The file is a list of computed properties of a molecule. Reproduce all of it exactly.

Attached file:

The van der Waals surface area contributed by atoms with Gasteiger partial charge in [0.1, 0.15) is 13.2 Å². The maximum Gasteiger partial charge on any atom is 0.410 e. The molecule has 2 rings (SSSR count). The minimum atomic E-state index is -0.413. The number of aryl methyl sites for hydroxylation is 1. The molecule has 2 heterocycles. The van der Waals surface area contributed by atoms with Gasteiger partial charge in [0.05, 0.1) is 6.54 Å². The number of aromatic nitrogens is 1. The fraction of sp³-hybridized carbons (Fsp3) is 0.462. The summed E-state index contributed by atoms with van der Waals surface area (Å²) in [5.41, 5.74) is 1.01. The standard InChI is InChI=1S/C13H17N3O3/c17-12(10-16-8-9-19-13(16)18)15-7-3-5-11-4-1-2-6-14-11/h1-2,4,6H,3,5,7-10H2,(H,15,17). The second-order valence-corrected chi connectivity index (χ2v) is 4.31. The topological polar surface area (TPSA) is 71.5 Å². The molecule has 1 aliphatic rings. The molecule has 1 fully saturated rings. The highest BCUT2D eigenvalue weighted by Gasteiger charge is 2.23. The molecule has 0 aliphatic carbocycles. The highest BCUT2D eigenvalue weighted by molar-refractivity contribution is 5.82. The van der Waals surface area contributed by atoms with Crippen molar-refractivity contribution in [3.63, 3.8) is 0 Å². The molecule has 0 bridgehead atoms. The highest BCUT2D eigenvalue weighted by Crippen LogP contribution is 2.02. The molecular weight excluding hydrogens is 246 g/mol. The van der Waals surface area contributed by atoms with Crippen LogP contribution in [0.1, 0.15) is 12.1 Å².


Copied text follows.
The van der Waals surface area contributed by atoms with Gasteiger partial charge in [0.1, 0.15) is 13.2 Å². The maximum Gasteiger partial charge on any atom is 0.410 e. The molecule has 2 rings (SSSR count). The minimum atomic E-state index is -0.413. The number of aryl methyl sites for hydroxylation is 1. The molecule has 2 heterocycles. The van der Waals surface area contributed by atoms with Gasteiger partial charge in [0.05, 0.1) is 6.54 Å². The number of aromatic nitrogens is 1. The fraction of sp³-hybridized carbons (Fsp3) is 0.462. The summed E-state index contributed by atoms with van der Waals surface area (Å²) in [5.41, 5.74) is 1.01. The standard InChI is InChI=1S/C13H17N3O3/c17-12(10-16-8-9-19-13(16)18)15-7-3-5-11-4-1-2-6-14-11/h1-2,4,6H,3,5,7-10H2,(H,15,17). The second-order valence-corrected chi connectivity index (χ2v) is 4.31. The topological polar surface area (TPSA) is 71.5 Å². The molecule has 1 aliphatic rings. The molecule has 1 fully saturated rings. The highest BCUT2D eigenvalue weighted by Gasteiger charge is 2.23. The molecule has 0 aliphatic carbocycles. The highest BCUT2D eigenvalue weighted by molar-refractivity contribution is 5.82. The van der Waals surface area contributed by atoms with Crippen molar-refractivity contribution in [3.63, 3.8) is 0 Å². The molecule has 0 bridgehead atoms. The highest BCUT2D eigenvalue weighted by Crippen LogP contribution is 2.02. The molecular weight excluding hydrogens is 246 g/mol. The van der Waals surface area contributed by atoms with Crippen LogP contribution in [0.1, 0.15) is 12.1 Å².